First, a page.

It is well known that your smartphone can report your location through various apps, notably social networks and, of course, navigation services. If you have given the permission to any of your apps to be location aware, your phone can likely be used to trace you in real time, and the agency, organization or person in question will not have to work very hard to do so.
Even if your apps are not allowed access to your location, it is possible for carriers, and by extension the government, to triangulate your position and movement via cell towers.
It's no longer secure enough to turn off your device once you've arrived at a meeting. If your phone was active during your trip, then your whereabouts will be known. The moment you and a partner activate a phone in the same place at the same time, your meeting place is essentially blown for future use.
Knock, knock! Who's there? Silent SMS.
Silent SMS is a hidden text that can be sent to any connected mobile phone without requiring any user action or otherwise alerting the unsuspecting device holder.
Every mobile operator uses them to send settings and instructions to newly registered mobile devices.
However, silent texts could also be used as an attack vector. Such an SMS could transmit specific instructions or a little piece of malware for purposes like phone hacking, location tracking, etc.
IMSI coming to catch you
IMSI stands for international mobile subscriber identity. It is an identifying number assigned to your phone which carries over through carrier changes, address change, change of SIM card, etc. The IMSI number is associated with carrier registries and all the identifying information provided to your carrier.
IMSI catchers are fake cell towers able to fool cellphones within a certain range to connect to them rather than to a real cell tower. It does so by fooling the phone into thinking it has the strongest signal.
Since the encryption level of communication is chosen by the base station, not the phone, these devices are able to downgrade your network type in order to lessen or remove encryption and thus spy on phone calls and texts. It can also be used to inject malware.
IMSI catchers can typically be found in the trunk of some police cars or in riot surveillance vehicles. Smaller IMSI catchers could even be placed onto drones or other small aircraft to sweep targeted areas. New mobile models have also emerged.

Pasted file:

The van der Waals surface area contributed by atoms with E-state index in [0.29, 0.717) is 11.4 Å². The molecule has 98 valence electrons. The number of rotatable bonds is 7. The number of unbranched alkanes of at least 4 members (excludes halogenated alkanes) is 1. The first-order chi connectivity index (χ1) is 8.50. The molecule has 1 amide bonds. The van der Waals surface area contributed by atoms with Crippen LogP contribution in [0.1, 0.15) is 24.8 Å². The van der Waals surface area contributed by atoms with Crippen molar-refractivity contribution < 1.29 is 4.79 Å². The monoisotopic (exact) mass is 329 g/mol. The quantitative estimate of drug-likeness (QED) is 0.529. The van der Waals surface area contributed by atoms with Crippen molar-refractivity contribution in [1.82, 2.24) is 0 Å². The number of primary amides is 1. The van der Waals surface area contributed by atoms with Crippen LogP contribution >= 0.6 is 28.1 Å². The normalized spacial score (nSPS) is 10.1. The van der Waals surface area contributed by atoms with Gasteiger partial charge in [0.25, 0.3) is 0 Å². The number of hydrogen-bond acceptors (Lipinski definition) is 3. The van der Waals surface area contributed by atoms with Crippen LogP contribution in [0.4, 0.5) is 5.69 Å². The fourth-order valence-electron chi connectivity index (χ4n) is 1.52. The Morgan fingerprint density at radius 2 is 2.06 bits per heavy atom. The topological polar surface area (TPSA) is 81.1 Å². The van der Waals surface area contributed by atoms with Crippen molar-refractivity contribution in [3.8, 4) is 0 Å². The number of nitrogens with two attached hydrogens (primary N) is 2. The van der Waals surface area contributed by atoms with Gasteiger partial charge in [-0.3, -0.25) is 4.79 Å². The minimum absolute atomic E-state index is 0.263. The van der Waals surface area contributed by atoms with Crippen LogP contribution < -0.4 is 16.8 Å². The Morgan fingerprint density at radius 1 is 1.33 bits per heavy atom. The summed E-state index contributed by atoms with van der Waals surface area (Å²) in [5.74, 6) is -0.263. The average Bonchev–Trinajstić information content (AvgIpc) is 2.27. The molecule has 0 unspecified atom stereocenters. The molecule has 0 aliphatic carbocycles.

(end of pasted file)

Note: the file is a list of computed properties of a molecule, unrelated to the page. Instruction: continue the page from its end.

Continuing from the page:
The biggest problem with IMSI catchers is that they act like mass bombing, affecting the bad guys and civiliansalike. In other words, law enforcement can gather data from large numbers of people simultaneously, often without a warrant, and with limited oversight into what is done with the gathered information.
In addition, this technology is already accessible by criminals, meaning that we could soon see more privacy violations and malware attacks from criminal enterprise alongside government surveillance.
Malware and other viral threats are a problem common to mobile devices and PCs alike. To make things worse, they are often combined with the other methods above because of the ways in which they can be injected into mobile devices to compromise them.
For the most part, safe computing and best mobile practices can guard against the majority of these issues. However, if combined with devices like IMSI catchers or social engineering practices, they can be a huge threat to privacy and security, even without risky apps and browsing.
As you can see, the privacy concerns of the world at large are growing day by day, with new threats consistently emerging. It's important to stay abreast of these technological advancements and their implications towards invasion of our personal lives.
The opportunity for abuse of technological means to bypass our rights to privacy is far outpacing the court's ability to protect it. Until sufficient pressure is applied, we can all soon expect our lives to be subject to unwanted scrutiny...
Ready for part 2? It's on environmental surveillance and it's about just as troubling...